137. Seal of Ephraim Son of Jacob/Gumpert
No. 137, seal of Ephraim son of Jacob/Gumpert attached to document from Münster, March 15, 1378 (reduced in size).
Dimensions: approximately 18 mm. Impression.
Location: North Rhine-Westphalia State Archives of Münster, Herford Prince Abbey Doc. 422.†
Bibliography: Ilgen, 1900, Table 255, No. 25; Philippi, 1914, Pl. 6, No. 53.
This small and most curious seal, listed in the German records as belonging to Gumpert the Jew of Herford, is appended to a document dated March 15, 1378. It is one of the few which we know that shows the human face and thus seems to break the Second Commandment as interpreted by Ashkenazi Jews at that time. The field is occupied by the bust full-face, but it is in such worn condition that the features are barely perceptible. We can see the man is wearing a Jew’s hat and what seems to be heavy sidelocks. Between a double border of dotted lines the Hebrew legend clearly indicates the name, with the last letters less clear. The rather unusual contraction, of course, means that Ephraim’s father was still alive when the seal was made.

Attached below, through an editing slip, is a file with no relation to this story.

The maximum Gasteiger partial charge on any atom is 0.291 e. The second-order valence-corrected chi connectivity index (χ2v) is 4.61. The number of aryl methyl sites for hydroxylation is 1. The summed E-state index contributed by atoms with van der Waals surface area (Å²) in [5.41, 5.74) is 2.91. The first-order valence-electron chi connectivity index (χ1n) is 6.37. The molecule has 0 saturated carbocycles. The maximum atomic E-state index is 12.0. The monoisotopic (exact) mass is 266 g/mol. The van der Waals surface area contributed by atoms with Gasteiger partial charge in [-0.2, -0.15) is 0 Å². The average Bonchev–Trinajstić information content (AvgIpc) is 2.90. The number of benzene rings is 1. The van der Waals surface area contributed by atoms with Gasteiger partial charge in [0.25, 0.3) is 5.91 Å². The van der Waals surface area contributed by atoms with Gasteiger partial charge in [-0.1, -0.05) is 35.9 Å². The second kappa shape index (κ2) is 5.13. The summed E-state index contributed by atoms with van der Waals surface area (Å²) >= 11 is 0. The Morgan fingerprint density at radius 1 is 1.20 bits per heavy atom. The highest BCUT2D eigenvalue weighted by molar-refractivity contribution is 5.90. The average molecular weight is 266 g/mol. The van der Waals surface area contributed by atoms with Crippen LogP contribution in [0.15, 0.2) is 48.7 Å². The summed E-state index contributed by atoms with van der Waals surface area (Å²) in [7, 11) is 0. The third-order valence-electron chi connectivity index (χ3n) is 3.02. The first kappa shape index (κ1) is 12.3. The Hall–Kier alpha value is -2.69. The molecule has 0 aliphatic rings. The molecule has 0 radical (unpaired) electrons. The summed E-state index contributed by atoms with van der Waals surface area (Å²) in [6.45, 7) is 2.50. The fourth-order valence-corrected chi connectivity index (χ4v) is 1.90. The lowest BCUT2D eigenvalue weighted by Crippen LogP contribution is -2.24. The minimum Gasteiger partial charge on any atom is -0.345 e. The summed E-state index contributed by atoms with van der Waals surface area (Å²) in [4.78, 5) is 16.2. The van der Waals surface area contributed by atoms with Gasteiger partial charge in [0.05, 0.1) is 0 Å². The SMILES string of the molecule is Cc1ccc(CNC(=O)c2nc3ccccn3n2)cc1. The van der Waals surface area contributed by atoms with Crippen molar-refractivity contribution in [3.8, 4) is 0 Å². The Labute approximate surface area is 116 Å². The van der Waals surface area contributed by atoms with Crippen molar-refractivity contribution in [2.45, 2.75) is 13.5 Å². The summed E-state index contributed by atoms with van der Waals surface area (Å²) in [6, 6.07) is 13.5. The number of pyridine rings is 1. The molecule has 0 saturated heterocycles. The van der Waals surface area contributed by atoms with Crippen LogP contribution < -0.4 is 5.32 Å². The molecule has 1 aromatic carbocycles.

It is difficult to understand the relation of the Hebrew name on the seal to that in the German document. This document begins “Gumpert de Jude,” also written “Humprach” in the text following. Gumpert or Humprach is the only person mentioned in the usual role of sealer, and there is no indication that anyone else is sealing. Rabbi Bernhard Brilling, of Münster, was kind enough to solve this riddle by citing the 1931 Berlin edition of the Encyclopaedia Judaica, which states: “from the old German ‘Gundbert’ the designation [or, more correctly, name] Gomperz (Gumpert, Gumpertz) often appears as a nickname as early as the fourteenth century for the Hebrew names Ephraim and Mordechai” (7:518). Thus, Ephraim son of Jacob simply called himself Gumpert when doing business with the Christian community.